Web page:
Avoiding the middle-income trap: Korean lessons for China?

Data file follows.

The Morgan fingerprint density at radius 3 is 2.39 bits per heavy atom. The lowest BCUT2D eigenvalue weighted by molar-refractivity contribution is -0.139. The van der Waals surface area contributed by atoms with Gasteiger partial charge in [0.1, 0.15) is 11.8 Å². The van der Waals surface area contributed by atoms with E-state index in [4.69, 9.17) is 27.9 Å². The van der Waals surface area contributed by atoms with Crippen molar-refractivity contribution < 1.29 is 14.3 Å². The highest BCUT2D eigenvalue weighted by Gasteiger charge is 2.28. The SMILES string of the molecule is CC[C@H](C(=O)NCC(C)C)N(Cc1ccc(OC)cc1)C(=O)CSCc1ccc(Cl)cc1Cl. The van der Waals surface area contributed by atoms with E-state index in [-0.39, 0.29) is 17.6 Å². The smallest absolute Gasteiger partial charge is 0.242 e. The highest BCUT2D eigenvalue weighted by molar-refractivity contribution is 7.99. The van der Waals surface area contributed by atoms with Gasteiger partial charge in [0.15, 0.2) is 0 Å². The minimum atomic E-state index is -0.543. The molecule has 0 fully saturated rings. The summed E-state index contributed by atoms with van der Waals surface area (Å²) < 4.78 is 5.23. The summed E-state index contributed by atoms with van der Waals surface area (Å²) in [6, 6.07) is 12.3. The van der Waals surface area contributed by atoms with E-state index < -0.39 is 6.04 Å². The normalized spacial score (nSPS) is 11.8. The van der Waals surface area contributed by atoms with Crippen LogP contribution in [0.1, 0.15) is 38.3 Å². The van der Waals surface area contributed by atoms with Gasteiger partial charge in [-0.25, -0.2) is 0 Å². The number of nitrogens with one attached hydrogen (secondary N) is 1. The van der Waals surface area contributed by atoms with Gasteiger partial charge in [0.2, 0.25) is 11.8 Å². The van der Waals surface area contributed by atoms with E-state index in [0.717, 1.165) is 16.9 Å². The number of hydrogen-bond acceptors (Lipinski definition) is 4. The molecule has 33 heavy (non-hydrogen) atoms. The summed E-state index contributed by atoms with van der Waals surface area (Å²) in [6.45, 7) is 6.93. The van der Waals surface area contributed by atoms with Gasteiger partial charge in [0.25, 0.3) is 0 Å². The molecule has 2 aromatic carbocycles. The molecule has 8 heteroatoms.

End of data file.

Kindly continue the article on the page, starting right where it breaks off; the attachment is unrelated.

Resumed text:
We analyze and compare the pattern of economic growth and development of China and South Korea in the postwar period. Geographical proximity and cultural affinity between the two countries, as well as the key role of the developmental state in the economies of both countries, suggests that an analytical comparison would be a meaningful and valuable exercise. Furthermore, Korea is one of the few economies that jumped from middle income to high income in a short period, and thus offers potentially valuable lessons for China. The Asian giant moved from low income to middle income very quickly but now faces the challenge of graduating to high income. In this paper, we empirically assess the main drivers of economic growth in China and Korea, and then identify the time period when Korea was at a similar state of structural change as today’s China. In addition, we examine the trend and pattern of Korea’s economic growth from that point on. We will analyze and compare key reforms that promoted growth in the two countries. Lastly, we sift through our empirical evidence to assess the prospects for China to follow Korea’s footsteps in transitioning from middle income to high income relatively quickly.
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